The City of Greenwood will likely contract out small projects to take the workload off city crews.
Mayor Nipper Kettle got council approval to have staff look into the possibility of contracting out. “Our city workers are extremely busy and they have many chores that they have to do,” he explained. “It would seem beneficial to all the parties if we could get moving on some of the projects that need to happen.
“It could also help in beautification of the city – in other words, taking down the band shell, getting rid of the old gazebo and the old skating rink. I don’t think we are putting any of our city workers out of work here. Having the flexibility to be able to go out and hire someone as a contractor and clean up some of those properties or do some of the jobs that there are that our crews cannot get to because they are too busy.”
Kettle added, “If we are going to start getting work done we are going to have to be able to have a little bit of leeway in being able to offer some of these smaller jobs Greenwood Councilors Colleen Lang and Barry Noll look over a proposal to purchase magnetic signs that can be used during parades. to our local contractors.”
Councillor Colleen Lang noted that contracting out has been done in the past with the works crew being consulted beforehand.
Councillor Darla Ashton expressed concern about the impact on the city budget.
A motion passed to recommend that city staff source out options with (Public Works Foreman) Randy Smith to contract out smaller city projects without impacting the positions or creating excessive liability issues.
A letter came to the city from fire chief Roy Terashita regarding concerns about emergency planning that came to light during a gas leak on North Kimberly last month.
According to the chief ’s letter, “The area was blocked off and secured and then evacuation of the area to a one block radius was done. The members stayed on the scene until FortisBC Natural Gas arrived on site.
“One concern arose through this incident,” wrote Terashita. “As we were evacuating the residents of this area, we were asked where they should go. We did not have an answer other than clear the area, maybe go for coffee, or just wait a block away until the situation was resolved.”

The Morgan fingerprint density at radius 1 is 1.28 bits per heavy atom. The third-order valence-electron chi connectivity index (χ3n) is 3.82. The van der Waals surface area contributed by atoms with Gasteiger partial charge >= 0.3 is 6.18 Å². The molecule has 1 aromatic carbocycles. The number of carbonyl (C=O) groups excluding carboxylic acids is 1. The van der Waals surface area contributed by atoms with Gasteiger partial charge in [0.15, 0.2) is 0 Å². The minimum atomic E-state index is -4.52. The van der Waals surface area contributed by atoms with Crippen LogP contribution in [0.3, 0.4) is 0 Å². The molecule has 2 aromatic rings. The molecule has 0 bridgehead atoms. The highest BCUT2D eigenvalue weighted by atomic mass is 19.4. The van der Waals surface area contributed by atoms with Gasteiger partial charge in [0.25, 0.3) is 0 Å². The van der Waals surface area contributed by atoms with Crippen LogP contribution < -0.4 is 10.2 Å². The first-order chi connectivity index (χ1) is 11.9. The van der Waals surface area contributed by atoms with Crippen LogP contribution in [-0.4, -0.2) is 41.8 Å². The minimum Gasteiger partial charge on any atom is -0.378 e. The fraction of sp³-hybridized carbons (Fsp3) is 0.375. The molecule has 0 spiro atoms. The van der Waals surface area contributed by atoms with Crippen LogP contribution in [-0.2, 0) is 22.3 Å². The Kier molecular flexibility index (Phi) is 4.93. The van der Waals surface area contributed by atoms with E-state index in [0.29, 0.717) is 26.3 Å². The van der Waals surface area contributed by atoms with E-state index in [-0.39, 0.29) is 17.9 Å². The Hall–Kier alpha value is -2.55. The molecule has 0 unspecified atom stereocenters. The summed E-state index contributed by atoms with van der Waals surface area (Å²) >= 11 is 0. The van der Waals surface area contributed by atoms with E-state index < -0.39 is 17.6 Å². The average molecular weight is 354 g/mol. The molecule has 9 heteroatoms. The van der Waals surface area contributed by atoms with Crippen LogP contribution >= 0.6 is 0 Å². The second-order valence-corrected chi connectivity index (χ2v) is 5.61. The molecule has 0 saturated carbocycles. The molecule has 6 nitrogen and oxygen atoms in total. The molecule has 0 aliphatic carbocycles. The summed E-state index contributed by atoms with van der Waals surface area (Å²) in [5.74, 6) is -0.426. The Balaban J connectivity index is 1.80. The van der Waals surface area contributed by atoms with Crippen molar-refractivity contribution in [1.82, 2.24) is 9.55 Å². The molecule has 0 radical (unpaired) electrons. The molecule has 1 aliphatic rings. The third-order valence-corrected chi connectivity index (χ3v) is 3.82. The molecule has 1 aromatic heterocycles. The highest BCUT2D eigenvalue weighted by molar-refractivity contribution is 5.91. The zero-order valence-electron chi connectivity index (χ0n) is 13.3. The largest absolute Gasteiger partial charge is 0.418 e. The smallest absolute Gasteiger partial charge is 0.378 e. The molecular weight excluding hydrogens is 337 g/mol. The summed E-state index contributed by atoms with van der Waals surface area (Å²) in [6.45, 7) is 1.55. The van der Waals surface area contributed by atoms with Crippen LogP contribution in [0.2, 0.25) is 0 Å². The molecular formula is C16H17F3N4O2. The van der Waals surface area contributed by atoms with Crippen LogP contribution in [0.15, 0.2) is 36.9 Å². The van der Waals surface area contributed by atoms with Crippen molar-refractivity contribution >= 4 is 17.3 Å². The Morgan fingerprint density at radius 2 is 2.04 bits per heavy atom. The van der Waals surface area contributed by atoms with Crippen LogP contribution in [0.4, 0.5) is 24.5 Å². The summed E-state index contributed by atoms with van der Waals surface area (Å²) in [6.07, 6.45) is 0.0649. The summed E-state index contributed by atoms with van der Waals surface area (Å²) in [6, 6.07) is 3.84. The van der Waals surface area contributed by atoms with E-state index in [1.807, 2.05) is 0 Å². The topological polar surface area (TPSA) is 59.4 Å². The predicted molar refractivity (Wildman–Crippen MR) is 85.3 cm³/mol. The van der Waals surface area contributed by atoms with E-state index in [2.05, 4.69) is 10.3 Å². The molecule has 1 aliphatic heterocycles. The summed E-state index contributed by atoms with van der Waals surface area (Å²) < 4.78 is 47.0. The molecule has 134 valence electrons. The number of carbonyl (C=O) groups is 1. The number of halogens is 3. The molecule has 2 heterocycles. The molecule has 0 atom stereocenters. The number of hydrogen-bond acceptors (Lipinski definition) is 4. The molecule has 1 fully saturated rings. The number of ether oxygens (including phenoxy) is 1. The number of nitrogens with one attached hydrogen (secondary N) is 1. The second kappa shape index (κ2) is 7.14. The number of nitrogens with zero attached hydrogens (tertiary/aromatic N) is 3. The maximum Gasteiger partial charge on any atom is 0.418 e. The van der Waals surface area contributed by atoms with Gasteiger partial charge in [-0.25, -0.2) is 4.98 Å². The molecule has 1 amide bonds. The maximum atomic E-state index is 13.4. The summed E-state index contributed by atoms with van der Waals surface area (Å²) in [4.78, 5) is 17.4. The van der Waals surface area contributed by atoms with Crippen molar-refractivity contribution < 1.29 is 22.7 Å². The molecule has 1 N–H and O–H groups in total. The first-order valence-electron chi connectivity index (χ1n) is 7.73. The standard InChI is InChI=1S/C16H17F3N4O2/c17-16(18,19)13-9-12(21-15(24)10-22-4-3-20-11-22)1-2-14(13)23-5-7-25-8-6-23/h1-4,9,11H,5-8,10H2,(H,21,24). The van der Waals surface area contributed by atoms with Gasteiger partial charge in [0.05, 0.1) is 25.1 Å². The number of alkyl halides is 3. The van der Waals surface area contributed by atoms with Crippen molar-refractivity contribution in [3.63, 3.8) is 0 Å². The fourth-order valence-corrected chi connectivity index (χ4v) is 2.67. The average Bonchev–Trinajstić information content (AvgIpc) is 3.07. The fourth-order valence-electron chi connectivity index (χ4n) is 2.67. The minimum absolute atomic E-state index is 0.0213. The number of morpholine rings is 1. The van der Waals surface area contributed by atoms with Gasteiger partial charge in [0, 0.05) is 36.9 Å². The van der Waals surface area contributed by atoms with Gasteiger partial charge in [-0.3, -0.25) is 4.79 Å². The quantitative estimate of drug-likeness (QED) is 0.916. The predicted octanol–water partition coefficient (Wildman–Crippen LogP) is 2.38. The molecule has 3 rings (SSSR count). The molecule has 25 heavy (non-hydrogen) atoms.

Terashita asked three questions: Do we have an emergency plan in place; where would the residents be martialled; and who organizes the emergency response teams?
The mayor admitted there had been an oversight in that the fire department should have been given a copy of the agreement the city has in place with the regional district. “I thought that the mustering station that we had was at the city parking lot,” the mayor added.
Dalziel said he would contact Regional District of Kootenay Boundary Deputy Regional Fire Chief Dan Derby and report back to council.
A motion was passed to provide Oliver Glaser with a letter supporting his application for a liquor license for the rugby tournament on the August long weekend. It was noted that shower facilities for the tournament participants are proving to be a challenge and that the soccer goal posts still need to be retrofitted.
Kettle reported parking problems on Copper Street, particularly between 2:30 and 5 p.m. on Saturday afternoons when the Legion is running its meat draw. “We need to try to get residents and business owners/employees to use the free city parking lot,” said Kettle. “Heavy local use of parking for the meat draw is hurting local businesses.”
Council voted to purchase two magnetic signs for $55 that will be used by the mayor during parades.
Council made appointments to the Board of Variance. John Hunt, Art Mudrie and Nelson Quimet were appointed as members; Jeff Fraser and Jack Ritchie are alternates.